to nuclear power substituting coal power? Japan, UK and Germany are all studying
proposals to revive their nuclear power capacities. I have some interesting “uranium
play” ideas for those interested.
ALTERNATIVE ASSETS-this group, encompassing private equity, private debt,
hedge funds, real estate, infrastructure, and natural resources is expected to continue
growing both in actual and relative terms over coming years.
Traditional asset management groups are racing to expand offerings in alternative
investments as they seek to boost profitability and head off competition from private
equity groups (see graph below).
I have, for a while, recommended some exposure to this area maybe as part of the
former “gilt allocation”. With strong caveats re liquidity, transparency, dealing
process, I still adopt this stance, continuing to use the investment trust route. So far
this year, gilts have declined approximately 20% while my favoured UK renewable
closed-end funds have appreciated by around 15% in capital terms and delivered
about 6% in annual income. Please contact me directly for specific ideas
COMMERCIAL PROPERTY- The most recent MSC/IPD UK Property Index up to the
end of July 2022 showed a monthly total return of -0.6% across all properties, 9.0%
total return year to date, thus building on the 21.9% return experienced for full year
2021.This was the first monthly fall in capital values since October 2020.Capital values
of Industrial properties in both the Southeast and Rest of UK decreased 1.9% over the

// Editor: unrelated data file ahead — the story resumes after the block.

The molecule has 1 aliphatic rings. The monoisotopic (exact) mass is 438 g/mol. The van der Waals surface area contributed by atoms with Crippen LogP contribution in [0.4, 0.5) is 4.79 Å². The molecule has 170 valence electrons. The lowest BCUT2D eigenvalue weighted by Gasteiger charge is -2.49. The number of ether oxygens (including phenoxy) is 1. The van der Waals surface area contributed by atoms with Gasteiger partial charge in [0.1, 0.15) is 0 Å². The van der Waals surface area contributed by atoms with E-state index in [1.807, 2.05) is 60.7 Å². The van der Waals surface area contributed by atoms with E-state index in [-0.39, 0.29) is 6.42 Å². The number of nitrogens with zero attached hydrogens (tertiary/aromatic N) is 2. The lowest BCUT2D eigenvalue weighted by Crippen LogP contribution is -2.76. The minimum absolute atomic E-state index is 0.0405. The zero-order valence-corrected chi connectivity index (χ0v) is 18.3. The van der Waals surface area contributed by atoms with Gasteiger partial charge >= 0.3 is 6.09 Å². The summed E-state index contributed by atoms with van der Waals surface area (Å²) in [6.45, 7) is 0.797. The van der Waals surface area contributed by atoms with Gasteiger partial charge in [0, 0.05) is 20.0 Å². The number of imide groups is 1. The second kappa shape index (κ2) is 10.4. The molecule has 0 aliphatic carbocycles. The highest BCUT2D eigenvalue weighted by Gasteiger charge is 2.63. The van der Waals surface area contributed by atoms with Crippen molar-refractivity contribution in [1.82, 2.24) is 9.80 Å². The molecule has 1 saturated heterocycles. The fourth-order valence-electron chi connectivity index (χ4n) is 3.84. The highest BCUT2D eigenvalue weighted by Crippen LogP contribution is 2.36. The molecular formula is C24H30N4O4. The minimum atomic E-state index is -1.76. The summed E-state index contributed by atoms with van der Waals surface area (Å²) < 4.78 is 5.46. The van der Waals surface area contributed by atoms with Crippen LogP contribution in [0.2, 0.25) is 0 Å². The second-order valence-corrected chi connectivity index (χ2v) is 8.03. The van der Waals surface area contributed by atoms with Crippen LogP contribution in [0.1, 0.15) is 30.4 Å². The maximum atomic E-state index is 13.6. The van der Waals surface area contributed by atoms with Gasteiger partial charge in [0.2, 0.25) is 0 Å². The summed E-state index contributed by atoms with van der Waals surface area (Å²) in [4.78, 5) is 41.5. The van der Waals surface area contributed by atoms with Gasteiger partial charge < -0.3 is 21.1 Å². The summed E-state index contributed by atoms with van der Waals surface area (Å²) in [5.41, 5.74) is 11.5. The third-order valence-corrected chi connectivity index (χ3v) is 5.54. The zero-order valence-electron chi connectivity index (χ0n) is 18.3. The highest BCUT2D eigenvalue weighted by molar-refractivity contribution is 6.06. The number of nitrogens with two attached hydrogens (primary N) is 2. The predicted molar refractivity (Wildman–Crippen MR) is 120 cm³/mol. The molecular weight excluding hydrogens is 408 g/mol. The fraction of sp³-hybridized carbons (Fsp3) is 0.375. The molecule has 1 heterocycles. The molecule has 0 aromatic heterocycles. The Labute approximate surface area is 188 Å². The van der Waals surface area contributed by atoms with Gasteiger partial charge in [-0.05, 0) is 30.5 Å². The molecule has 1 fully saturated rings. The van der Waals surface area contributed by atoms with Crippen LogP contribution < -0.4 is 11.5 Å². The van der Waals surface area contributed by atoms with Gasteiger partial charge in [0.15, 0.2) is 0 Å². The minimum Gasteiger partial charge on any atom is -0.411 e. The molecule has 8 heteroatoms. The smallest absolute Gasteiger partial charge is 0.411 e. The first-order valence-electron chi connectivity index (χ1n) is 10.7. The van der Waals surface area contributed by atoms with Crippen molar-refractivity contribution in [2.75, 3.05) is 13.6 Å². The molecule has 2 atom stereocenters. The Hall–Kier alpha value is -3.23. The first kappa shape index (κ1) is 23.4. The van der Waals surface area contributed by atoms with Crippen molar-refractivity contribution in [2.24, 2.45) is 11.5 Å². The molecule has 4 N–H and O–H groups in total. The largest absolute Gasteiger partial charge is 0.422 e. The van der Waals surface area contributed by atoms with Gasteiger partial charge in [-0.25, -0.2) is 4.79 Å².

month. Rents grew on average at an annualised rate of 3.7% p.a in July with Gains in
Industrial rents broadly offsetting rents in the Office and Retail sectors.
Several analysts are down grading their estimates for the sector following the rapid move
in UK longer and shorter-term interest rates. Property asset valuations take time to
materialise where there is a lag between balance sheet date and results publication in
the listed area. Live traded property corporate bonds, however, have already moved
Full asset allocation and stock selection ideas if needed for ISA/dealing accounts, pensions.
Ideas for a ten stock FTSE portfolio. Stock/pooled fund lists for income, cautious or growth
portfolios are available. Hedging ideas, and a list of shorter-term low risk/ high risk ideas
can also be purchased.
I also undertake bespoke portfolio construction/restructuring and analysis of legacy
Independence from any product provider and transparent charging structure
Feel free to contact regarding any investment project.
Good luck with performance!
Ken Baksh Bsc,Fellow (UK Society of Investment Professionals)
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1st October ,2022
Important Note: This article is not an investment recommendation and should
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their own comprehensive research. Please read the disclaimer.
Disclaimer: Opinions expressed herein by the author are not an investment
recommendation and are not meant to be relied upon in investment decisions.
The author is not acting in an investment, tax, legal or any other advisory
capacity. This is not an investment research report. The author’s opinions
expressed herein address only select aspects of potential investment in
securities of the companies mentioned and cannot be a substitute for
comprehensive investment analysis. Any analysis presented herein is illustrative
in nature, limited in scope, based on an incomplete set of information, and has
limitations to its accuracy. The author recommends that potential and existing
investors conduct thorough investment research of their own, including detailed
review of the companies’ regulatory filings, and consult a qualified investment
advisor. The information upon which this material is based was obtained from
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Therefore, the author cannot guarantee its accuracy. Any opinions or estimates
constitute the author’s best judgment as of the date of publication and are